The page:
Sustainable and Spiritual

Sustainable and Spiritual

17 June, 2015
The Alila Ubud Way
From Monkey Blessings to Upcycled Tree Tables - Alila Ensures it's Eco

Nestled among the jungle-laden, undulating hills of Ubud, Bali, lies a sanctuary that does things differently.
At luxury eco retreat Alila Ubud, an entirely holistic approach is taken when it comes to environmental measures. Seriously holistic. Everything from the refillable amenity bottles to the organic kitchen garden and locally sourced art is a carefully considered choice – integrating sustainability without sacrificing five-star standards.
One feature that demonstrates how seamlessly Alila Ubud blends into its environment is the local monkey population that has continued to include the property in their range, and do so harmoniously. But this wasn’t always the case... 
“During my first three months tenure, we had noticeable problems with the monkeys coming to the guests tables and sun lounger to steal the food,” says Alasdair Davidson, General Manager at Alila Ubud.
“But our Executive Assistant Manager, Artika, has a spiritual connection to the property, and after discussing how best to resolve the problem (including a suggestion of 'removing' one of the alpha males!), Artika requested time to follow up on this in the Balinese way. This took a week of praying and temple offerings, and to date we have not had recurrence of the problems!” He adds.
A keen eye will spot that spiritual elements are ingrained in many of the operations at Alila Ubud. Dotted around the premises are small offerings of incense and flowers, called canang sari. They are one of the daily offerings made by Balinese Hindus to thank the Sang Hyang Widhi Wasa in praise and prayers, and can be seen (and smelt!) throughout the resort. Wonderful.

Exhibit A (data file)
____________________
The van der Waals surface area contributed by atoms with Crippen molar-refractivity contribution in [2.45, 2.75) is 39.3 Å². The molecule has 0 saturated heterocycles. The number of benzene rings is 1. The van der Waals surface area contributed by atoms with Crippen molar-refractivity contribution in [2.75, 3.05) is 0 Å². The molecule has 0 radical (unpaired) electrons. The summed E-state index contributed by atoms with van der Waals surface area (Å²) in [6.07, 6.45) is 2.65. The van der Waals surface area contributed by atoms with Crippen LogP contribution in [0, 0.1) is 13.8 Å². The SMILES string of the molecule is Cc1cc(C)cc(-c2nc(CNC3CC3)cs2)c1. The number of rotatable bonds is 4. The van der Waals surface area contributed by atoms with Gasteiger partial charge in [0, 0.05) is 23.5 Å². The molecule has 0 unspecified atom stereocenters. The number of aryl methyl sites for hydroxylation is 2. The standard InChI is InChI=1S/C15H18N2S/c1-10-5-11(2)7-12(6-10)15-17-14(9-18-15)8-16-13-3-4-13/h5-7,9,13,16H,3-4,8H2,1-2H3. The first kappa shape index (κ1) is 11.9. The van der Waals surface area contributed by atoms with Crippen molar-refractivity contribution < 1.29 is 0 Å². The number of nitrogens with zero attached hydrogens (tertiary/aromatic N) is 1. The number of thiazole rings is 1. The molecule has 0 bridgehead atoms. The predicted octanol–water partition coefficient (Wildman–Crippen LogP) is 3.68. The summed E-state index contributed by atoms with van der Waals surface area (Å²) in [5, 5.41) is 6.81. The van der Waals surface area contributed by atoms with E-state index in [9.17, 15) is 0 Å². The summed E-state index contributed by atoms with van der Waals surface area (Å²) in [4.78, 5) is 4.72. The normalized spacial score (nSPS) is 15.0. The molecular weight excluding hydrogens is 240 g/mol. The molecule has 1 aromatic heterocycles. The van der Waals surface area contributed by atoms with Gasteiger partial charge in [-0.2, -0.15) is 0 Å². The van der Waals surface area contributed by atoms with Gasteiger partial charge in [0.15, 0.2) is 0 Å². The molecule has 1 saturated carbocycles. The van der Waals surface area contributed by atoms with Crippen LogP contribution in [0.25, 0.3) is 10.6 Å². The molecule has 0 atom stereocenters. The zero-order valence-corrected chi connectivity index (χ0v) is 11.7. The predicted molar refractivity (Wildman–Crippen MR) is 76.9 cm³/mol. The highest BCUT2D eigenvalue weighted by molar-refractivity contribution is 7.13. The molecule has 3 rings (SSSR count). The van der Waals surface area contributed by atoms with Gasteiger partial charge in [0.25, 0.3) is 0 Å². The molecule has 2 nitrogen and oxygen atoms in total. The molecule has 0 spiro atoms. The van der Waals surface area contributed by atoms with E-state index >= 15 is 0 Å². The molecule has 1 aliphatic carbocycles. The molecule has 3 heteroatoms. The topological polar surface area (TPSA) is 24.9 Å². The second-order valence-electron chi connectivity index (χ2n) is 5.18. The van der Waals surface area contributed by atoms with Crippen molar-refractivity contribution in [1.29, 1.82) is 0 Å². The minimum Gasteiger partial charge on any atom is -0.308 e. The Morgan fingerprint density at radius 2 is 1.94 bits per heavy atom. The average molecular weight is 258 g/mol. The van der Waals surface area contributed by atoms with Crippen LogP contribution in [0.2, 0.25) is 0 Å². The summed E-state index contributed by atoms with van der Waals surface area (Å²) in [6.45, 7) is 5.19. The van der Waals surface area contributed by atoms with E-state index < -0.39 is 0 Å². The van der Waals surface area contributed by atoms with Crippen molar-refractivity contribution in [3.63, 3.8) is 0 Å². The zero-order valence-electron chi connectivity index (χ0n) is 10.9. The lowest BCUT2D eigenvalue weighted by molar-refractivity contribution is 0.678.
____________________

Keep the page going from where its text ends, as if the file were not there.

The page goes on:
Even the materials that this gorgeously designed resort is made from have been recycled from the surrounding nature, or give back to the community in some way. Table decorations in the open-air lobby and restaurant, for example, feature custom designed ceramic pots with rice growing in them! The brilliant green bundles are provided by local farmers, tended to with care by the F&B team daily, and then ‘harvested’ and returned to the farmers every week. But it doesn’t end there:
“During a strong overnight storm recently, a 50-year-old rain tree between rooms 104 and 105 fell down. We contracted a local farmer to cut the trunk into 5-meter-long sections about 10cm thick, and then made 2 long tables for our organic garden. We also used other offcuts for new plates in the Cabana Lounge, as well as for guest VIP amenities in our Villas!” Alasdair explains.
“We see this as upcycling, and it also has a great storyline showing how everything can be reused.”
The thatched roofing of the villas, rooms and main building, meanwhile, are made from dried Alang Alang from the neighbouring farm, and is renewed at regularly intervals by a roofing contractor from Kedewatan, a village down the road from Alila Ubud.
“There are so many benefits to using local farmers and products - we support the community, and minimise our carbon footprint by using local... very local!” he adds.
Last month a beautiful, handcrafted sculpture was added to the podium of Alila Ubud’s signature cliffside infinity pool, contributing a dramatic natural element to the already breathtaking vista. The piece is made from local wood and its intriguing design is intended to reflect the roots of a mangrove.
“The sculpture was provided by Kaona Gallery and is part of our ongoing collaboration with local artists to feature local artist works in the resort,” says Alasdair.
The natural and spiritual elements integrated into this property are what give it an unprecedented level of serenity - perfect for a getaway where relaxation and a return to nature are the key focal point. No wonder the monkeys want to live there!

By: Alex Andersson


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